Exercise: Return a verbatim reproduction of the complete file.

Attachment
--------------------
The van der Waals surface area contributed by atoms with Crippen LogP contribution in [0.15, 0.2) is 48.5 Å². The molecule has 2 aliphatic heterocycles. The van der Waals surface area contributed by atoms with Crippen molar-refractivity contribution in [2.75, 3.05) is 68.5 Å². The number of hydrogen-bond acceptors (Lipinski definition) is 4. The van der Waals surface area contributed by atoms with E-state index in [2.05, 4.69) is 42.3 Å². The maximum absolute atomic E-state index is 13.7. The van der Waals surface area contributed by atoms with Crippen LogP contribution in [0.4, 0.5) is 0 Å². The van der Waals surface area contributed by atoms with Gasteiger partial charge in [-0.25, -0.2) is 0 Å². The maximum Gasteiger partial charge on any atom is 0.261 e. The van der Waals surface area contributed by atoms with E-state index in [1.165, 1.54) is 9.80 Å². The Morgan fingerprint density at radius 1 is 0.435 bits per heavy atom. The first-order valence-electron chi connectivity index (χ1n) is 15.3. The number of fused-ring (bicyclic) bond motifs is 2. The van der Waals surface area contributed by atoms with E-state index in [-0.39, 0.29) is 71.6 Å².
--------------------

The van der Waals surface area contributed by atoms with Crippen LogP contribution in [0.15, 0.2) is 48.5 Å². The molecule has 2 aliphatic heterocycles. The van der Waals surface area contributed by atoms with Crippen molar-refractivity contribution in [2.75, 3.05) is 68.5 Å². The number of hydrogen-bond acceptors (Lipinski definition) is 4. The van der Waals surface area contributed by atoms with E-state index in [2.05, 4.69) is 42.3 Å². The maximum absolute atomic E-state index is 13.7. The van der Waals surface area contributed by atoms with Crippen LogP contribution in [0.4, 0.5) is 0 Å². The van der Waals surface area contributed by atoms with Gasteiger partial charge in [-0.25, -0.2) is 0 Å². The maximum Gasteiger partial charge on any atom is 0.261 e. The van der Waals surface area contributed by atoms with E-state index in [1.165, 1.54) is 9.80 Å². The Morgan fingerprint density at radius 1 is 0.435 bits per heavy atom. The first-order valence-electron chi connectivity index (χ1n) is 15.3. The number of fused-ring (bicyclic) bond motifs is 2. The van der Waals surface area contributed by atoms with E-state index in [-0.39, 0.29) is 71.6 Å².